• Hawaii signs a treaty with the United States granting exclusive trading rights (1874)
  • US President Dwight D. Eisenhower signs Hawaii statehood bill (1959)
  • According to legend, Tenochtitlan is founded on this date (1325)
  • Morgan Earp is assassinated by outlaws while playing billiards in Tombstone (1882)
  • Phoebe, a moon of Saturn is discovered by William Pickering (1899)
  • British magistrates in India sentence Mahatma Gandhi to 6 years imprisonment for disobedience (1922)
  • Jacques de Molay, the 23rd and the last Grand Master of the Knights Templar, is burned at the stake by King Philip IV of France (1314)
  • Largest art robbery in US history: 13 works of art worth over $500 million are stolen from the Isabella Stewart Gardner Museum in Boston (1990)

March 19:

  • US Congress authorizes time zones & approves daylight saving time (1918)
  • Massachusetts Bay Colony granted land by England (1628)
  • WW2: FDR orders men between 45 & 64 to register for non-military duty (1942)
  • WW2: Adolf Hitler issues “Nero Decree” to destroy all German factories (1945)
  • Boston, Massachusetts incorporated as a city (1822)
  • Chicago 8 indicted in aftermath of Chicago Democratic convention (1969)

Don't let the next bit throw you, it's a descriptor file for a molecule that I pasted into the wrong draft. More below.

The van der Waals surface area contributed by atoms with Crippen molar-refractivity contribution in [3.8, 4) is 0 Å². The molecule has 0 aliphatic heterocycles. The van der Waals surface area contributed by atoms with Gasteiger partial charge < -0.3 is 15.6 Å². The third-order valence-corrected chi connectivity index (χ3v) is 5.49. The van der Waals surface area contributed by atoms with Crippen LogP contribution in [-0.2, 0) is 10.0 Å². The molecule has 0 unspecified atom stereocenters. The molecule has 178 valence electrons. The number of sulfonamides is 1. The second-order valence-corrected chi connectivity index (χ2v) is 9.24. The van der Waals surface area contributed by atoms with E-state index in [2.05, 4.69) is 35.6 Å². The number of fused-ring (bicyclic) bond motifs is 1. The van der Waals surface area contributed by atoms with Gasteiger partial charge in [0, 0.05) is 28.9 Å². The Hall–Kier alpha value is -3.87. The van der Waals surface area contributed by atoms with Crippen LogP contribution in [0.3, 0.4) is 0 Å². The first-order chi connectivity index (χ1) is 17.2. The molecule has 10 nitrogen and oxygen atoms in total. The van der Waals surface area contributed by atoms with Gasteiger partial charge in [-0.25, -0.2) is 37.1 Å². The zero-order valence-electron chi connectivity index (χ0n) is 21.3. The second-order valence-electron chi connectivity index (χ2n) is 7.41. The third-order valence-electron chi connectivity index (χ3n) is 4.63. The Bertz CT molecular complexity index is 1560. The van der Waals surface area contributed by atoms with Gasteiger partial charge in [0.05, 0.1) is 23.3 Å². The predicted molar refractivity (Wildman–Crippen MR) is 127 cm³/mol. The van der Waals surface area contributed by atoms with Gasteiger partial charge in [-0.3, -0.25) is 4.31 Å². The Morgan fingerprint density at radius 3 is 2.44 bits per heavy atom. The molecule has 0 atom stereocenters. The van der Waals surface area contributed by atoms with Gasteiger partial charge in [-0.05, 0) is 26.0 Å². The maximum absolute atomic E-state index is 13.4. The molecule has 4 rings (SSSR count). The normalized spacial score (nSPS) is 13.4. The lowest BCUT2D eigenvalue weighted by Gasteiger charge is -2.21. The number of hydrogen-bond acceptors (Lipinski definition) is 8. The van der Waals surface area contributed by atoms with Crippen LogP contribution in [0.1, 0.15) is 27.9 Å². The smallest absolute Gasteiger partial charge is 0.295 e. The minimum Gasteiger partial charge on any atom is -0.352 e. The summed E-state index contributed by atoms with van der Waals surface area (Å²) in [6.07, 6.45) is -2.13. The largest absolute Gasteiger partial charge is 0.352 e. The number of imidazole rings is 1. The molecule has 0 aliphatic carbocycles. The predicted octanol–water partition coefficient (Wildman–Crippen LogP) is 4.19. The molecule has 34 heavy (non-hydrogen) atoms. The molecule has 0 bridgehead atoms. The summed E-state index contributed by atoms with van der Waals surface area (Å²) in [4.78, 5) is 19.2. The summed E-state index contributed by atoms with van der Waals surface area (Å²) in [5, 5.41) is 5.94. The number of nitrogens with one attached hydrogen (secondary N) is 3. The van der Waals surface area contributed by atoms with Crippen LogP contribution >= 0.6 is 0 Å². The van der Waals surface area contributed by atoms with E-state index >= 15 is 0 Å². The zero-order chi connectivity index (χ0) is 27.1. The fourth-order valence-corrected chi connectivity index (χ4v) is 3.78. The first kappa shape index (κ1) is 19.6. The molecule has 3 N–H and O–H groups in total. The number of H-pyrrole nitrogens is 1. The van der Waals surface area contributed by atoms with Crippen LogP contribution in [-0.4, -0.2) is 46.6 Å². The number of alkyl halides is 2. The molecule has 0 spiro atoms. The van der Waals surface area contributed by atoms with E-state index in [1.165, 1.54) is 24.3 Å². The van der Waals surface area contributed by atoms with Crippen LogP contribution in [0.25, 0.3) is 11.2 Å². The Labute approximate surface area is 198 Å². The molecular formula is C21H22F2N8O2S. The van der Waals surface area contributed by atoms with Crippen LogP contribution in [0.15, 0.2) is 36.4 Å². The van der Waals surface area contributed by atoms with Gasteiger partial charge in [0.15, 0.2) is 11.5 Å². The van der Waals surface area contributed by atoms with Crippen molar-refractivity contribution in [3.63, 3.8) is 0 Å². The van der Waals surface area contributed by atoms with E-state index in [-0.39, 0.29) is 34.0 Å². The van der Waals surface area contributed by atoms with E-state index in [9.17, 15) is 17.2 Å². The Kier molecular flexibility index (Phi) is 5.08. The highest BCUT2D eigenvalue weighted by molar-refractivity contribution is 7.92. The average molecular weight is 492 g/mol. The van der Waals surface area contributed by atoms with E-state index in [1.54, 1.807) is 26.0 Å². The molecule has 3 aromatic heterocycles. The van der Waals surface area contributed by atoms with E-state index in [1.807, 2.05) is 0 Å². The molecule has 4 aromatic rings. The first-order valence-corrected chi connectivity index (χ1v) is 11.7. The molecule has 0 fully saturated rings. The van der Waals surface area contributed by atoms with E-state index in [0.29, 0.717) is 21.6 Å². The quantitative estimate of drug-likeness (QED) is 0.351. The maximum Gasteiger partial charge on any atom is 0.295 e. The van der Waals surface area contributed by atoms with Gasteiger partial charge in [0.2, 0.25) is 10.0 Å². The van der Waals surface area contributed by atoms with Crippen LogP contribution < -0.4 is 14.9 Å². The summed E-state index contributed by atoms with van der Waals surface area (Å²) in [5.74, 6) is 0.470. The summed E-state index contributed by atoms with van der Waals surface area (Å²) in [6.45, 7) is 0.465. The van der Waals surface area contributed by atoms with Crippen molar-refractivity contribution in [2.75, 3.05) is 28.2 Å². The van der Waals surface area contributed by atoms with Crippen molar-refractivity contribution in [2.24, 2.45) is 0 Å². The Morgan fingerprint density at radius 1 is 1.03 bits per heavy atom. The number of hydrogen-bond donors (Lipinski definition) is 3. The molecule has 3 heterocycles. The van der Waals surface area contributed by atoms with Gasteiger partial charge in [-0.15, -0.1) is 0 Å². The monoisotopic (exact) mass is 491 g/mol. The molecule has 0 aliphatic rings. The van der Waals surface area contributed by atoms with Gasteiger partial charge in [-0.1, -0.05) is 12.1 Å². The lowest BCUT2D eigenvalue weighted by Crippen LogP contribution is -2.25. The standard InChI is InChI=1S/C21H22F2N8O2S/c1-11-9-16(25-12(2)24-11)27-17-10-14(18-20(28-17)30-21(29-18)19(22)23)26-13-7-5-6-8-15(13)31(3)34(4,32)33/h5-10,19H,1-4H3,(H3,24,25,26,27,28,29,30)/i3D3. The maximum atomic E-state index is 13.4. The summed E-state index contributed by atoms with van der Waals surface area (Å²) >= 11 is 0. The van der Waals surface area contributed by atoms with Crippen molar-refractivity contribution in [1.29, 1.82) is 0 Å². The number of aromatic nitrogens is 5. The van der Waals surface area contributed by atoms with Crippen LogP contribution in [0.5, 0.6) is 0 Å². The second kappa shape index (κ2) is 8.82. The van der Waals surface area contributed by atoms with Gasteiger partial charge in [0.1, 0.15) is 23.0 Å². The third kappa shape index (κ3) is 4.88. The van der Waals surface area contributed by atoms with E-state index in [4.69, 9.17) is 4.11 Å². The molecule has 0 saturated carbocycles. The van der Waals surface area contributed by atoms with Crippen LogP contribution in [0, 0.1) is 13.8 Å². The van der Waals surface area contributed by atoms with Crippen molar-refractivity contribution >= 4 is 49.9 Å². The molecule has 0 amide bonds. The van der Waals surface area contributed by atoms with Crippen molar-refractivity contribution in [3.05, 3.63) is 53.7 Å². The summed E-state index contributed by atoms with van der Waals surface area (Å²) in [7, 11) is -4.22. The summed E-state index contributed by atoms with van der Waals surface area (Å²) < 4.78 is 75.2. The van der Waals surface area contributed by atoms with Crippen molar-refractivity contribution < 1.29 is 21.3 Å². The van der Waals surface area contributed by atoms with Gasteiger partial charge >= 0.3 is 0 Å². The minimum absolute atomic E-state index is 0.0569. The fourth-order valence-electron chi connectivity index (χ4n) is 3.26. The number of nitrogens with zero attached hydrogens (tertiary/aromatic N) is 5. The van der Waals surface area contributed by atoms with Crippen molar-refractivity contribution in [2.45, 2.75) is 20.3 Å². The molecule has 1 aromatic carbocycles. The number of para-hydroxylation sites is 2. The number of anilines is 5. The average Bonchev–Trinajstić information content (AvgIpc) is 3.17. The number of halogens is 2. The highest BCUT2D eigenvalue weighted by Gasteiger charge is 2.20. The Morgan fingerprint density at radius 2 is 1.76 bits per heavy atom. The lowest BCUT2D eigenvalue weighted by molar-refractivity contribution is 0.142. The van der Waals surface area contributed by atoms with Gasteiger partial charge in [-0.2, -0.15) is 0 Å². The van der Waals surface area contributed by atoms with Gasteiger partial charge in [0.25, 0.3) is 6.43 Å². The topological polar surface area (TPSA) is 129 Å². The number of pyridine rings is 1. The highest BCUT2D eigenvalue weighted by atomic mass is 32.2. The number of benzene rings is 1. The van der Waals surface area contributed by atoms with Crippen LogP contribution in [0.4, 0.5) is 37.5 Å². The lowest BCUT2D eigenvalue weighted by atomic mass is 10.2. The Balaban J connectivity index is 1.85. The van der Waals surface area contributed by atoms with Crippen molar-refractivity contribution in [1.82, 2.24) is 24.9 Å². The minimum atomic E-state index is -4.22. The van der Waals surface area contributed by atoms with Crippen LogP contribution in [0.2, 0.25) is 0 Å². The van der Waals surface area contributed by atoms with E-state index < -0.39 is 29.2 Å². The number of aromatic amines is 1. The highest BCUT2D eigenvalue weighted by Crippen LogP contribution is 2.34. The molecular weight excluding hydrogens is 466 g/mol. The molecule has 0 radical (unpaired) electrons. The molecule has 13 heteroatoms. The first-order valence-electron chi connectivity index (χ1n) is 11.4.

• Invasion of Iraq by American and British led coalition begins (2003)
  • US Senate rejects Treaty of Versailles for 2nd time refusing to ratify League of Nations’ covenant (1920)
  • WW2: 800 killed as Kamikaze attacked USS Franklin off Japan (1945)
  • First US bank robbery (1831)
  • 200 members of Peking imperial family/court commit suicide in loyalty to the Emperor (1644)
  • Pluto photographed for first time (1915)
  • 200 members of Peking imperial family/court commit suicide in loyalty to the Emperor (1644)
  • US Civil War: Confederate cruiser SS Georgiana destroyed on her maiden voyage with a cargo of munitions, and medicines then valued over $1,000,000. Wreck discovered exactly 102 years later by teenage diver and pioneer underwater archaeologist E. Lee Spence (1863)
This entry was posted in History Sharpeners, This Week in History by Tamera Kraft. Bookmark the permalink.

About Tamera Kraft

Tamera Kraft has been a children’s pastor for over 20 years. She is the leader of a ministry called Revival Fire For Kids where she mentors other children’s leaders, teaches workshops, and is a children’s ministry consultant and children’s evangelist. She is also a writer and has curriculum published including Kid Konnection 5: Kids Entering the Presence of God published by Pathway Press. She is a recipient of the 2007 National Children’s Leaders Association Shepherd’s Cup for lifetime achievement in children’s ministry.